Debt Ceiling Deal Spares Pell Grant Program

The debt-ceiling deal signed by President Obama last week will cut over $900 billion in federal funding over the next ten years. Yet even in an extremely budget-conscious atmosphere, members of Congress singled out the Pell Grant program for an increase in funding to guarantee college access for low-income students. Under the terms of the new law, Pell would receive $10 billion in fiscal year 2012 and $7 billion in fiscal 2013, for a total of $17 billion. While additional funds are needed to maintain the current maximum grant amount of $5,550, the funding in the debt ceiling law will go a long way toward ensuring college access for the 9.4 million students across the country who depend on Pell Grants for college education. The impact of this additional funding on the federal deficit was mitigated by reducing subsidies for graduate student loan interest and financial incentives, at a net savings of $4.6 billion.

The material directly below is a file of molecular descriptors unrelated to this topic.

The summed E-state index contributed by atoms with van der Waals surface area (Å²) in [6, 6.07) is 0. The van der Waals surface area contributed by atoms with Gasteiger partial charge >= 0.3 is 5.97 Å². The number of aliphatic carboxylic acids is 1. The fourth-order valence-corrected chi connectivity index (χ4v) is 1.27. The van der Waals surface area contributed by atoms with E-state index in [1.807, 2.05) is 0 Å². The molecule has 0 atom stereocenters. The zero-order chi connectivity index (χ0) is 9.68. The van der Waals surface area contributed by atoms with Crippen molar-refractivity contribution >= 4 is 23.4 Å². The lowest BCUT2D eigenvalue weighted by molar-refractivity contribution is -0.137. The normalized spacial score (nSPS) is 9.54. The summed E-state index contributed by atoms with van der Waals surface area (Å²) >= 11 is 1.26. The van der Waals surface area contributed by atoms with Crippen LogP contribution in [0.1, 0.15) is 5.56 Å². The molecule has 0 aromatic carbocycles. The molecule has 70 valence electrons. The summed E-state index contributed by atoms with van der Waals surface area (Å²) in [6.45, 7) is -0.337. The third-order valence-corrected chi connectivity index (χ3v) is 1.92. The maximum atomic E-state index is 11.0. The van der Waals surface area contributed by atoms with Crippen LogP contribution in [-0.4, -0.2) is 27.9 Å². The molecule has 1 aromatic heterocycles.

New England is home to hundreds of institutions of higher learning, from large universities to local community colleges.  The New England Council has long supported the Pell Grant Program, and earlier this year wrote to the New England delegation urging Congress not to sacrifice programs that contribute to our economic well-being in the name of fiscal responsibility. An educated workforce is fundamental to our national economic competitiveness, and New England’s institutions of higher education play a critical role in developing a highly-skilled and innovative workforce. Higher education is also an economic driver in its own right, providing jobs and generating over $100 billion in New England alone. As the Council noted it its letter to the New England delegation, maintaining robust funding for Pell Grants ensures that colleges don’t have to decide between turning away students and cutting jobs.

While Pell Grants and other education programs may face more stringent cuts as the deficit-reduction committee works its way toward an additional $1.2 trillion in funding reduction, the Council is hopeful that this initial $17 billion for Pell Grants signals a continuing commitment to preserving college opportunities and supporting the nation’s institutions of higher education.

For more information on the New England Council’s work on higher education issues, visit the Education & Workforce page of our website.

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